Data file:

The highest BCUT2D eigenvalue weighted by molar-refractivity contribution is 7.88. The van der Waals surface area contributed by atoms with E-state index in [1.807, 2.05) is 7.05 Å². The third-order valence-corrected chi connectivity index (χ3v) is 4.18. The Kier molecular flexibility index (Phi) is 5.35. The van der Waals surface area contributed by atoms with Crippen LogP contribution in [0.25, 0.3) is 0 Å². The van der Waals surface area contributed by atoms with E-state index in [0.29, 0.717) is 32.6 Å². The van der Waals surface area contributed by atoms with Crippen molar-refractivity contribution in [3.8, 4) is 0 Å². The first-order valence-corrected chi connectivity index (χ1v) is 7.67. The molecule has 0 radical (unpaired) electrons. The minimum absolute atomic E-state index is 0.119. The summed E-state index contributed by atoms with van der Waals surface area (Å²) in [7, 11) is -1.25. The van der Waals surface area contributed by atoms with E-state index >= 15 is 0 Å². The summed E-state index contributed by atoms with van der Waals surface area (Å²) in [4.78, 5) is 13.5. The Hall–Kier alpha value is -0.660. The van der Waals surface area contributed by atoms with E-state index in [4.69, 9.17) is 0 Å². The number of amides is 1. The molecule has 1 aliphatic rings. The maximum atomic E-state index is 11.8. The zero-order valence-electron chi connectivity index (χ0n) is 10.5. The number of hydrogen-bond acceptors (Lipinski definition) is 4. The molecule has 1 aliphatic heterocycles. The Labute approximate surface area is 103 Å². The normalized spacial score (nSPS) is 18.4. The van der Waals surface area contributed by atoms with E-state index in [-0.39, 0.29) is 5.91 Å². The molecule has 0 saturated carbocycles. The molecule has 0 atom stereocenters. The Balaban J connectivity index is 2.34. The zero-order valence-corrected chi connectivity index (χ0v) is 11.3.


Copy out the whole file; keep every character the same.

The highest BCUT2D eigenvalue weighted by molar-refractivity contribution is 7.88. The van der Waals surface area contributed by atoms with E-state index in [1.807, 2.05) is 7.05 Å². The third-order valence-corrected chi connectivity index (χ3v) is 4.18. The Kier molecular flexibility index (Phi) is 5.35. The van der Waals surface area contributed by atoms with Crippen LogP contribution in [0.25, 0.3) is 0 Å². The van der Waals surface area contributed by atoms with E-state index in [0.29, 0.717) is 32.6 Å². The van der Waals surface area contributed by atoms with Crippen molar-refractivity contribution in [3.8, 4) is 0 Å². The first-order valence-corrected chi connectivity index (χ1v) is 7.67. The molecule has 0 radical (unpaired) electrons. The minimum absolute atomic E-state index is 0.119. The summed E-state index contributed by atoms with van der Waals surface area (Å²) in [7, 11) is -1.25. The van der Waals surface area contributed by atoms with E-state index >= 15 is 0 Å². The summed E-state index contributed by atoms with van der Waals surface area (Å²) in [4.78, 5) is 13.5. The Hall–Kier alpha value is -0.660. The van der Waals surface area contributed by atoms with E-state index in [4.69, 9.17) is 0 Å². The number of amides is 1. The molecule has 1 aliphatic rings. The maximum atomic E-state index is 11.8. The zero-order valence-electron chi connectivity index (χ0n) is 10.5. The number of hydrogen-bond acceptors (Lipinski definition) is 4. The molecule has 1 aliphatic heterocycles. The Labute approximate surface area is 103 Å². The normalized spacial score (nSPS) is 18.4. The van der Waals surface area contributed by atoms with E-state index in [-0.39, 0.29) is 5.91 Å². The molecule has 0 saturated carbocycles. The molecule has 0 atom stereocenters. The Balaban J connectivity index is 2.34. The zero-order valence-corrected chi connectivity index (χ0v) is 11.3.